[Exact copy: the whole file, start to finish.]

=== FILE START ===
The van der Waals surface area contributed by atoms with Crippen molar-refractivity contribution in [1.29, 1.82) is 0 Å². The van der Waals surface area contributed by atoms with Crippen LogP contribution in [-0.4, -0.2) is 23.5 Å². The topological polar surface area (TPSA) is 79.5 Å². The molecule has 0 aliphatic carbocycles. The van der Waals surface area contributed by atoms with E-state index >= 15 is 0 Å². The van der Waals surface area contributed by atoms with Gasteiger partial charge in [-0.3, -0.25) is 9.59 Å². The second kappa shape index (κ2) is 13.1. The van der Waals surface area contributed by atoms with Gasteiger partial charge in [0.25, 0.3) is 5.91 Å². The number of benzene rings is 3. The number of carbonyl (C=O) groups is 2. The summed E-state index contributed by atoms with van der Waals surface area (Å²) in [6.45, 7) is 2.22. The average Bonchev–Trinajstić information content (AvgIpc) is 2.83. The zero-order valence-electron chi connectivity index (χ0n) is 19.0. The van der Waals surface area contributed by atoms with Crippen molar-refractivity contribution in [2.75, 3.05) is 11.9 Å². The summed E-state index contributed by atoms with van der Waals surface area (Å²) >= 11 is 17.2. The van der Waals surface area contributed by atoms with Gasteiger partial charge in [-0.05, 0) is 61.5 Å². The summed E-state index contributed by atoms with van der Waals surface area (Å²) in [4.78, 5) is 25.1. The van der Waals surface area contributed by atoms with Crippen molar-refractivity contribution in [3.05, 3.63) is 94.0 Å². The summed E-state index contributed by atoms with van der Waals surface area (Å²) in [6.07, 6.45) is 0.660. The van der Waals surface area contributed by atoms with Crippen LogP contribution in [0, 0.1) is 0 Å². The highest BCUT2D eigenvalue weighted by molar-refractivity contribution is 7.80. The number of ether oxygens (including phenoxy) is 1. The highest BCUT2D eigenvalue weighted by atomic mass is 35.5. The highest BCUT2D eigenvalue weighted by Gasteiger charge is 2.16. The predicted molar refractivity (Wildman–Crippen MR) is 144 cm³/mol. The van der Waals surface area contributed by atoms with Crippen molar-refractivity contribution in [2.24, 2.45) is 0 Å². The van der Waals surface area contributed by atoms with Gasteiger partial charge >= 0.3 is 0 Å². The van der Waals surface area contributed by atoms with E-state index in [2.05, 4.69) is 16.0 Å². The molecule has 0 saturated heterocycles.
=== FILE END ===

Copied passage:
The van der Waals surface area contributed by atoms with Crippen molar-refractivity contribution in [1.29, 1.82) is 0 Å². The van der Waals surface area contributed by atoms with Crippen LogP contribution in [-0.4, -0.2) is 23.5 Å². The topological polar surface area (TPSA) is 79.5 Å². The molecule has 0 aliphatic carbocycles. The van der Waals surface area contributed by atoms with E-state index >= 15 is 0 Å². The van der Waals surface area contributed by atoms with Gasteiger partial charge in [-0.3, -0.25) is 9.59 Å². The second kappa shape index (κ2) is 13.1. The van der Waals surface area contributed by atoms with Gasteiger partial charge in [0.25, 0.3) is 5.91 Å². The number of benzene rings is 3. The number of carbonyl (C=O) groups is 2. The summed E-state index contributed by atoms with van der Waals surface area (Å²) in [6.45, 7) is 2.22. The average Bonchev–Trinajstić information content (AvgIpc) is 2.83. The zero-order valence-electron chi connectivity index (χ0n) is 19.0. The van der Waals surface area contributed by atoms with Crippen molar-refractivity contribution in [2.75, 3.05) is 11.9 Å². The summed E-state index contributed by atoms with van der Waals surface area (Å²) >= 11 is 17.2. The van der Waals surface area contributed by atoms with Gasteiger partial charge in [-0.05, 0) is 61.5 Å². The summed E-state index contributed by atoms with van der Waals surface area (Å²) in [4.78, 5) is 25.1. The van der Waals surface area contributed by atoms with Crippen molar-refractivity contribution in [3.05, 3.63) is 94.0 Å². The summed E-state index contributed by atoms with van der Waals surface area (Å²) in [6.07, 6.45) is 0.660. The van der Waals surface area contributed by atoms with Crippen LogP contribution in [0, 0.1) is 0 Å². The highest BCUT2D eigenvalue weighted by molar-refractivity contribution is 7.80. The number of ether oxygens (including phenoxy) is 1. The highest BCUT2D eigenvalue weighted by atomic mass is 35.5. The highest BCUT2D eigenvalue weighted by Gasteiger charge is 2.16. The predicted molar refractivity (Wildman–Crippen MR) is 144 cm³/mol. The van der Waals surface area contributed by atoms with Crippen molar-refractivity contribution in [2.24, 2.45) is 0 Å². The van der Waals surface area contributed by atoms with Gasteiger partial charge >= 0.3 is 0 Å². The van der Waals surface area contributed by atoms with E-state index in [2.05, 4.69) is 16.0 Å². The molecule has 0 saturated heterocycles.